Other Synonyms include: Cylindropuntia salmiana, Platyopuntia salmiana, Salmonopuntia salmiana, Opuntia spegazzini, Opuntia albiflora, Opuntia ipatiana, Austrocylindropuntia ipatiana, Salmonopuntia salmiana f. rosea, Austrocylindropuntia salmiana var. albiflora, Austrocylindropuntia albiflora, Salmonopuntia salmiana f. alba, Austrocylindropuntia salmiana var. spegazzinii, Austrocylindropuntia spegazzinii, Opuntia salmiana var. spegazzinii, Opuntia spegazzinii, Salmonopuntia salmiana f. glauca… I think I may have even missed a few.
Opuntia salmiana J.Parm. ex Pfeiff. is once again the correct and accepted scientific name for this species of cactus. It was first named and described by Joseph Julien Ghislain Parmentier then later by Louis Karl Georg Pfeiffer in Enumeratio Diagnostica Cactearum in 1837.
The name was changed to Austrocylindropuntia salmiana (J.Parm. ex Pfeiff.) Backeb. when Curt Backeberg described it as such in Die Cactaceae in 1941 (some references say 1942). I’m not sure when the “official” name was changed back to Opuntia salmiana. Both scientific names are still widely used on various websites.
Version 1.1 of The Plant List (Sept. 2013) and Tropicos says Opuntia salmiana Parm. ex Pfeiff and says the original author was Antione Auguste Parmentier. On The Opuntia salmiana page on The Plant List, there is a link to the IPNI (International Plant Names Index) which says, correctly, Opuntia salmiana J.Parm. ex Pfeiff. I sent Tropicos an email informing them of their mistake now let’s see how long it takes them to fix it. 🙂 The Plant List WAS a joint effort between The Missouri Botanical Garden (who maintains Tropicos) and the Royal Botanic Garden-Kew. The RBC launched Plants of the World Online in 2017 while The Plant List has not been maintained since 2013. I believe The Plant List is also in the hands of the Royal Botanic Gardens-Kew now.
While living at the mansion in Leland, Mississippi, a good friend of mine, Kyle Hall, brought me a few cutting of a cactus he found growing in a fence row close to where he lived. I’m not sure when he brought them to me, but their first photos were taken on April 15, 2012. I put all the cuttings in the same pot and they took off in no time.
When I did my first research to find out the name of this plant, I sent photos to the owner of Bigfoot Gardens for an ID. There are so many cacti that look alike to me that most of the time I need an expert opinion. At the time, he told me it was an Austrocylindropuntia salmiana. This species has had many names but currently, according to Plants of the World Online and several other databases, Opuntia salmiana is once again the correct and accepted scientific name. That’s weird to me because Opuntia is a genus of Prickly Pears. Other databases, like Llifle (Encyclopedia of Living Forms), maintain Austrocylindropuntia salmiana is still correct. Its possible the websites still using that name are not up-to-date or they choose to leave it as that name based on the description by Curt Backeberg in 1941. Anyone can physically see this species is definitely not a Prickly Pear. But, I will go with what Plants of the World Online by Kew says for now since they are supposed to be the most up-to-date database.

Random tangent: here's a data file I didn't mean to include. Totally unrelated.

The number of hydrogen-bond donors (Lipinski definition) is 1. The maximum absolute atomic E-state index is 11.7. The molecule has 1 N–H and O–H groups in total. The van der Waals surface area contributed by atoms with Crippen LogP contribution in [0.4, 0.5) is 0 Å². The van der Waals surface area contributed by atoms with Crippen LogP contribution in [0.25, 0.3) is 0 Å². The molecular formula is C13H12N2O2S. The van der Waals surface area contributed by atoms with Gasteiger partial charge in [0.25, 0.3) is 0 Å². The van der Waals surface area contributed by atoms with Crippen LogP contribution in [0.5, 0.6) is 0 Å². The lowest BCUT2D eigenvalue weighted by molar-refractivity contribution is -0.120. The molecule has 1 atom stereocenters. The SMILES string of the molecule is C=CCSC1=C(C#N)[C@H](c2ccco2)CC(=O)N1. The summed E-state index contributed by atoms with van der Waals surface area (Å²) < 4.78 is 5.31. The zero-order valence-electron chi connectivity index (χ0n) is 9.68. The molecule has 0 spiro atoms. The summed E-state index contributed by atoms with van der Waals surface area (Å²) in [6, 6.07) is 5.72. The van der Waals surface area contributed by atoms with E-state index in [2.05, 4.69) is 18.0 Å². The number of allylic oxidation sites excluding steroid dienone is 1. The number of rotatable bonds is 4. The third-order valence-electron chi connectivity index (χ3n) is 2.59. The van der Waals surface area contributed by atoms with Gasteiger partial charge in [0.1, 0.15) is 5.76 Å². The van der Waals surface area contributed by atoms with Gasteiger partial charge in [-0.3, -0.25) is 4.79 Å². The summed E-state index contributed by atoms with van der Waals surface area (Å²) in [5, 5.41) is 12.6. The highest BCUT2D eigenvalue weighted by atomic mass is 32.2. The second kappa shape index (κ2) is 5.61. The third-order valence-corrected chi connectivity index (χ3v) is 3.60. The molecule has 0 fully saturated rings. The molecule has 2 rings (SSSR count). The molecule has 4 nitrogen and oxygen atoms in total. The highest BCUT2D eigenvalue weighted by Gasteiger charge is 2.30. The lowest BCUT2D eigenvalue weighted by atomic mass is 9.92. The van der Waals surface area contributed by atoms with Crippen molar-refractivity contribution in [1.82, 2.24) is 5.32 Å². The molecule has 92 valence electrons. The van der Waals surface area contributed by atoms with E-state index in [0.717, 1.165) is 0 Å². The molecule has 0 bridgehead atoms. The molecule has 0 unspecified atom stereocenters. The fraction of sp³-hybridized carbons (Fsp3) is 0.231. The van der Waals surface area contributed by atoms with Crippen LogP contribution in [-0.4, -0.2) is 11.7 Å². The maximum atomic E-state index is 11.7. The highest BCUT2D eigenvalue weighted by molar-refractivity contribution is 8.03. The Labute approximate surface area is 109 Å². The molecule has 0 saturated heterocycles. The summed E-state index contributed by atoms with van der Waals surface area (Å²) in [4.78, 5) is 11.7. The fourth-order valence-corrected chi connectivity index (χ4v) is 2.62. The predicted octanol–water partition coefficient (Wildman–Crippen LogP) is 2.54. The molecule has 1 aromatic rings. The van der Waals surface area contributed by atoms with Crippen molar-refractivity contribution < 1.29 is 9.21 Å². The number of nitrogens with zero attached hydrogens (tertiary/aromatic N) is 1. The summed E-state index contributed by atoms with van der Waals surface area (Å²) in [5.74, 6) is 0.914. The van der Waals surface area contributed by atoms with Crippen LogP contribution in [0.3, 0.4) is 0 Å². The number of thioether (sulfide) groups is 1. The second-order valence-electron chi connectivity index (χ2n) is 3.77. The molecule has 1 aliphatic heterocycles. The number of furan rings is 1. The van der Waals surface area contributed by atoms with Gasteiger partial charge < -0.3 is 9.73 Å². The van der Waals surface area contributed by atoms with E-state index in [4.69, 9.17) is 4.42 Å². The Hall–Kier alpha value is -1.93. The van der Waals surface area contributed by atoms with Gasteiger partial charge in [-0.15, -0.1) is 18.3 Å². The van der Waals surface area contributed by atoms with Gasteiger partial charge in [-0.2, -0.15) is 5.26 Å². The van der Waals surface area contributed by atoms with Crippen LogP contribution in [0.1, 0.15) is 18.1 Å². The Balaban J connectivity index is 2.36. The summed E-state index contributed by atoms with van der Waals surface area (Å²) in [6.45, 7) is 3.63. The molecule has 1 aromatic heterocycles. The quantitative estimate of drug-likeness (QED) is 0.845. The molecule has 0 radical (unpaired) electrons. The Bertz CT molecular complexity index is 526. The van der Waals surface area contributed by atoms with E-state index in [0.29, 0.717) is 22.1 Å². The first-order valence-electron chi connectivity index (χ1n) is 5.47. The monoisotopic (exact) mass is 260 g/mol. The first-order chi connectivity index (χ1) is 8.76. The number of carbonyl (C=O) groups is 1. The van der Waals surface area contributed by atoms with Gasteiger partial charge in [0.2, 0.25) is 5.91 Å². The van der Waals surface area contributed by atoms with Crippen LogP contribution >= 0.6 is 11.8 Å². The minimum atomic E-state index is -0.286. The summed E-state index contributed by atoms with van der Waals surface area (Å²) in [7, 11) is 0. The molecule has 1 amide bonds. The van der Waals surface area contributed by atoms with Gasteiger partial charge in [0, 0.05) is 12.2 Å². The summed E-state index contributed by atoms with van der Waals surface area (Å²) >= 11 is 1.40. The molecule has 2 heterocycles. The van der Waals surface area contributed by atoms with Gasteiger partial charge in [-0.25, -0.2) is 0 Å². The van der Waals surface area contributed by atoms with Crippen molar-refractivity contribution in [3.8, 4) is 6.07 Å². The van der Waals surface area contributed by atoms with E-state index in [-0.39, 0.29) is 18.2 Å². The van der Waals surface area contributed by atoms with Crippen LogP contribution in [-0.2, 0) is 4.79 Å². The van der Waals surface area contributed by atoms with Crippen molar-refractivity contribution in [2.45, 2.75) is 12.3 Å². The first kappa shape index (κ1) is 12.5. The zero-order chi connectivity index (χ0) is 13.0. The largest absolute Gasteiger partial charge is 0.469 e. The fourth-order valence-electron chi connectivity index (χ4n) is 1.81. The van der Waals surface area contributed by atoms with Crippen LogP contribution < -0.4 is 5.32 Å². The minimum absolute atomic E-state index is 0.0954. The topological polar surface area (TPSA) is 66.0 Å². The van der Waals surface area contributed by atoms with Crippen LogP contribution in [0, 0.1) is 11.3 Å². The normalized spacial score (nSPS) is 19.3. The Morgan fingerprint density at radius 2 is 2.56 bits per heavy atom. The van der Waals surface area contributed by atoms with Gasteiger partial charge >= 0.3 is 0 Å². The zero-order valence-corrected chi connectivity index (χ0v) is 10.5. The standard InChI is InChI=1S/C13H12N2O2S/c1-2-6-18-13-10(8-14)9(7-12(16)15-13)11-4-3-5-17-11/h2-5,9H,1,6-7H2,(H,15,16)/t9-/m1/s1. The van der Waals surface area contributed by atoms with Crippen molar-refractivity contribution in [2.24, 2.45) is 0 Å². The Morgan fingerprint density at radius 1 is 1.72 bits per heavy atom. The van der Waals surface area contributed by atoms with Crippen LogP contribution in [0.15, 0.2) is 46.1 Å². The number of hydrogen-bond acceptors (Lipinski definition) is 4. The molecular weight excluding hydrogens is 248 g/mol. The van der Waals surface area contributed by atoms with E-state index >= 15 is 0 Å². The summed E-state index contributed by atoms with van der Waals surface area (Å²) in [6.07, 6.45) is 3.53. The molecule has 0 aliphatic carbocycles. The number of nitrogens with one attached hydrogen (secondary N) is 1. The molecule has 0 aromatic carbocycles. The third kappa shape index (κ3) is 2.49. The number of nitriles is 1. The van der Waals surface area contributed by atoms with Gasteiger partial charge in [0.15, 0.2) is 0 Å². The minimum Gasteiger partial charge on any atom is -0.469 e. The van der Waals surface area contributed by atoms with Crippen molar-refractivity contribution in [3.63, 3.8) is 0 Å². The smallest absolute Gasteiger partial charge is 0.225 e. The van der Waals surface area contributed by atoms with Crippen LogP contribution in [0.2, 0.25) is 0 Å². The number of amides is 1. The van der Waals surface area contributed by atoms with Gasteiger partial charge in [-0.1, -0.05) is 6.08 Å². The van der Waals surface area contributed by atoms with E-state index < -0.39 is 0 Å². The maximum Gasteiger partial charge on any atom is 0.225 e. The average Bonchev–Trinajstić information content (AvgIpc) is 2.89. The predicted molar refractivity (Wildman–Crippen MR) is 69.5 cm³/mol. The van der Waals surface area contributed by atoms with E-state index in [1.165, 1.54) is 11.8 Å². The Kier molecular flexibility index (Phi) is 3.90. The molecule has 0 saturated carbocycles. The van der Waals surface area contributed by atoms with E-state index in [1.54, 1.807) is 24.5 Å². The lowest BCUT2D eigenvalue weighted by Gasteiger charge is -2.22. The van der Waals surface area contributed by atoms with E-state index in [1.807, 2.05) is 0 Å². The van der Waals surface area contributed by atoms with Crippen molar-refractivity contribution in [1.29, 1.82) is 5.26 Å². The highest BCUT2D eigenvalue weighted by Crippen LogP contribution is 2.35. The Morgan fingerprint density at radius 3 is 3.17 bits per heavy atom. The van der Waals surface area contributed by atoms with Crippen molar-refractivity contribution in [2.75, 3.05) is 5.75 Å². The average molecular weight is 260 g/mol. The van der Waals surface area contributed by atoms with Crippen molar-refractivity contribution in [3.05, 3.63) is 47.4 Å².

After I sold the mansion in Mississippi, dad asked me to move back to mid-Missouri to help with the family farm. So, I gave up a few hundred potted plants and made the trip in February 2013. I kept most of my cactus and succulents, Alocasia, Colocasia, and several other plants I didn’t want to leave behind. Of course, I brought the Opuntia salmiana.
Origin: Northern Argentina, Bolivia, and Paraguay
Zones: USDA Zones 9a-11 (20 to 40° F)
Size: Up to 6’ tall
Light: Light shade to full sun
Soil: Well-draining. If grown in pots use 2 parts potting soil with 1 part (chicken) grit and 1 part pumice or perlite.
Water: Average during the summer, sparsely in the winter.
I am not sure how tall this cactus grew to, but as you can see in the above photo, one of the plants was almost as tall as the 55-gallon barrel. I gave this plant up along with most of my other potted plants in the summer of 2014. I have yet to find a replacement.
I hope you enjoyed this page and maybe found it useful. If you have any comments, questions or suggestions, I would like to hear from you. Please click on “like” if you visited this page. It helps us bloggers stay motivated. 🙂 You can check out the links below for further reading. The links take you directly to the genus and species of this plant.